After coming unwound between February and May of this year, a strong inverse correlation between oil and the U.S. dollar is again present. The chart above depicts the inverse relationship between the price of crude and the strength of the U.S. dollar. The average purchasing power of the U.S. dollar compared to the Euro has been 0.71 over the past three years. Today, one dollar buys 0.78 Euros, indicating that the dollar is now 10% stronger versus its three-year average.
Typically, if the dollar drops in value then oil prices move in the opposite direction (i.e. higher), the converse is also true. Evidenced this summer when crude prices peaked in early August at nearly $82/bbl, the dollar was trading at its monthly low of 0.75 Euros. Subsequently, the dollar's strength has intensified and the price of oil has fallen in lock-step.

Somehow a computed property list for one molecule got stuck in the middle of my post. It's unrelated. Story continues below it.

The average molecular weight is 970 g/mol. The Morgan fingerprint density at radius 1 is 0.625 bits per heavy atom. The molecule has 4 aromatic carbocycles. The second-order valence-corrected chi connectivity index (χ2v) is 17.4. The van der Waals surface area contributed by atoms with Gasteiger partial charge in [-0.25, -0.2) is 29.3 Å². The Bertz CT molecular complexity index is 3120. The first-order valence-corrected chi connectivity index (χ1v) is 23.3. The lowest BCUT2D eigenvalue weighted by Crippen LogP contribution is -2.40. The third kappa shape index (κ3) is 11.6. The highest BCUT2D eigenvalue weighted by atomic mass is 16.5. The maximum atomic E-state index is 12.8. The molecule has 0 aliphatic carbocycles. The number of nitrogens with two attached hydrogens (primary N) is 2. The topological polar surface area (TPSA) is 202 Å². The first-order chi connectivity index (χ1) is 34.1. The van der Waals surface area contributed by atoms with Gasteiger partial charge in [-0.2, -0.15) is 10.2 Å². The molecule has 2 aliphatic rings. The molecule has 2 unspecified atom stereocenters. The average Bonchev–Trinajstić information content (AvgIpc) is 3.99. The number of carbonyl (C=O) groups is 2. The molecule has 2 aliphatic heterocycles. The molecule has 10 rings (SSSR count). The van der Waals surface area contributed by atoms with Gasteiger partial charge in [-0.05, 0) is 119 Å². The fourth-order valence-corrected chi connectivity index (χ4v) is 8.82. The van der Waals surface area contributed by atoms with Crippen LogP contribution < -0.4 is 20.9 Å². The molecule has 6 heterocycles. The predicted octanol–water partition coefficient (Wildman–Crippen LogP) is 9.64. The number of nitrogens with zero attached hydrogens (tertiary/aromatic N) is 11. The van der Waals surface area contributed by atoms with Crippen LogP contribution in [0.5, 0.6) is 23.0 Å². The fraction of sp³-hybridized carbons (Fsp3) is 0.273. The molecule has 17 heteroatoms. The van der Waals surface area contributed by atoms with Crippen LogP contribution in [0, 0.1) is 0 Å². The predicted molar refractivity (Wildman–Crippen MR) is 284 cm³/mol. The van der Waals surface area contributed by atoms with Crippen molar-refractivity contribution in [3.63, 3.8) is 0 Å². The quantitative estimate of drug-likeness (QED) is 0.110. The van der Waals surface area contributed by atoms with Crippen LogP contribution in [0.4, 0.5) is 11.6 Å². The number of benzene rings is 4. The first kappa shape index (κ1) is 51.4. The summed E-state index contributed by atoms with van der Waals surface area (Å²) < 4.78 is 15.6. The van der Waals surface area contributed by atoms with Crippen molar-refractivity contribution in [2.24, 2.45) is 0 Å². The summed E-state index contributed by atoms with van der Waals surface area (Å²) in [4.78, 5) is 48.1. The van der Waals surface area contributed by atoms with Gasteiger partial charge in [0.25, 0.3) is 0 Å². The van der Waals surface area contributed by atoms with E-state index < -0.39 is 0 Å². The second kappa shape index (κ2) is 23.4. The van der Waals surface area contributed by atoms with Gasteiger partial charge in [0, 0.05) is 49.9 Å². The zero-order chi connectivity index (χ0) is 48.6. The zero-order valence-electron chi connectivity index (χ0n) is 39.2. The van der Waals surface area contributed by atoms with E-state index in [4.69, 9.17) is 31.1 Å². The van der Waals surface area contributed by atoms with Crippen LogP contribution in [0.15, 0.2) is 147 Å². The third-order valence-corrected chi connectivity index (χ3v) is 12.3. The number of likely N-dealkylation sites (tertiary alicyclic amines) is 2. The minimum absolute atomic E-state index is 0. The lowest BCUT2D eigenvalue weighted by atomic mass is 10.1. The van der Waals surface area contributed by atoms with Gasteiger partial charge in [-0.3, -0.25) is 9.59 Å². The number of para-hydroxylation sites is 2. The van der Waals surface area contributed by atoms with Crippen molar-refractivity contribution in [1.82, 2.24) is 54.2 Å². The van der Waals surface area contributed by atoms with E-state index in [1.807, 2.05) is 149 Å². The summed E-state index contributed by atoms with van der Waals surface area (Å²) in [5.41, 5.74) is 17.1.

The current correlation between crude and the dollar is negative 0.82, double the one year average correlation of -0.41. Re-coupling of the inverse correlation relationship took place in March 2010 following a 13-week period when oil prices were more likely to move in the same direction as the dollar. The highest the inverse correlation has been over the last five years is -0.98, which occurred during the height of oil's price correction after its peak in 2008.
Today, crude futures were off more than $1 per barrel at $73 and change this morning while the dollar was stronger against the Euro. An article from the Wall Street Journal highlighting how stress tests on European banks showed some banks had underestimated exposure to sovereign debt is seen as today's catalyst for the Euro's weakness. In addition to swings in the U.S. dollar, the direction of the broader markets also plays a hand in determining crude prices. We will delve into this relationship and discuss recent findings comparing the correlation between crude and the S&P 500, tomorrow.
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